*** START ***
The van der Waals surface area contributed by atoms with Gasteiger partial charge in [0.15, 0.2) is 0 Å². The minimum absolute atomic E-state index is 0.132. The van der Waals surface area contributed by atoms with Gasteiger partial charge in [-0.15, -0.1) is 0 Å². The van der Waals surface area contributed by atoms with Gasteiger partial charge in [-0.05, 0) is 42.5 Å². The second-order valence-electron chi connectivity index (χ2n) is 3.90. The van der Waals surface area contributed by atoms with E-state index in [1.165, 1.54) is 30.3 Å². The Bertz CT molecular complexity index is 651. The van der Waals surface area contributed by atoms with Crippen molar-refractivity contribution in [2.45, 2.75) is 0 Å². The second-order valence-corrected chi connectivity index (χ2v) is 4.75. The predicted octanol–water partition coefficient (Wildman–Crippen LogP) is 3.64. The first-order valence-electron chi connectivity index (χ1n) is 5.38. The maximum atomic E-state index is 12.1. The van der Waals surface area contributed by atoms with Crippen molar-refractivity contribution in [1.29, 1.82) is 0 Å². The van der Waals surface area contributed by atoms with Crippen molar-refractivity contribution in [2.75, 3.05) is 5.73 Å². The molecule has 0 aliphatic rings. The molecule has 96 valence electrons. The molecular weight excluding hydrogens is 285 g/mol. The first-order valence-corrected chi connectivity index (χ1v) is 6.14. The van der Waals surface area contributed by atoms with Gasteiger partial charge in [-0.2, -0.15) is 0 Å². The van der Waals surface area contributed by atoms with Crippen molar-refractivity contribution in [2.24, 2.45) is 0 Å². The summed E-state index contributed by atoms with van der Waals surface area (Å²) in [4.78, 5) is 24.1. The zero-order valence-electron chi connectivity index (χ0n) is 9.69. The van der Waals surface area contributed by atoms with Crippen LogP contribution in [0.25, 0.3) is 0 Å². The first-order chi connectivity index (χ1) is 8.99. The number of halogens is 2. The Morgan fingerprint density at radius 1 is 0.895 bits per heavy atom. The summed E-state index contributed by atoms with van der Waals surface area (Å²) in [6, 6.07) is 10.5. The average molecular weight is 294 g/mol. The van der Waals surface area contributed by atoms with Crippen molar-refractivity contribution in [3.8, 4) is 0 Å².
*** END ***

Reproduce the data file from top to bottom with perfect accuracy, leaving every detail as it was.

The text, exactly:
The van der Waals surface area contributed by atoms with Gasteiger partial charge in [0.15, 0.2) is 0 Å². The minimum absolute atomic E-state index is 0.132. The van der Waals surface area contributed by atoms with Gasteiger partial charge in [-0.15, -0.1) is 0 Å². The van der Waals surface area contributed by atoms with Gasteiger partial charge in [-0.05, 0) is 42.5 Å². The second-order valence-electron chi connectivity index (χ2n) is 3.90. The van der Waals surface area contributed by atoms with E-state index in [1.165, 1.54) is 30.3 Å². The Bertz CT molecular complexity index is 651. The van der Waals surface area contributed by atoms with Crippen molar-refractivity contribution in [2.45, 2.75) is 0 Å². The second-order valence-corrected chi connectivity index (χ2v) is 4.75. The predicted octanol–water partition coefficient (Wildman–Crippen LogP) is 3.64. The first-order valence-electron chi connectivity index (χ1n) is 5.38. The maximum atomic E-state index is 12.1. The van der Waals surface area contributed by atoms with Crippen molar-refractivity contribution in [1.29, 1.82) is 0 Å². The van der Waals surface area contributed by atoms with Crippen molar-refractivity contribution in [2.75, 3.05) is 5.73 Å². The molecule has 0 aliphatic rings. The molecule has 96 valence electrons. The molecular weight excluding hydrogens is 285 g/mol. The first-order valence-corrected chi connectivity index (χ1v) is 6.14. The van der Waals surface area contributed by atoms with Gasteiger partial charge in [-0.2, -0.15) is 0 Å². The van der Waals surface area contributed by atoms with Crippen molar-refractivity contribution in [2.24, 2.45) is 0 Å². The summed E-state index contributed by atoms with van der Waals surface area (Å²) in [4.78, 5) is 24.1. The zero-order valence-electron chi connectivity index (χ0n) is 9.69. The van der Waals surface area contributed by atoms with Crippen LogP contribution in [0.25, 0.3) is 0 Å². The first-order chi connectivity index (χ1) is 8.99. The number of halogens is 2. The Morgan fingerprint density at radius 1 is 0.895 bits per heavy atom. The summed E-state index contributed by atoms with van der Waals surface area (Å²) in [6, 6.07) is 10.5. The average molecular weight is 294 g/mol. The van der Waals surface area contributed by atoms with Crippen molar-refractivity contribution in [3.8, 4) is 0 Å².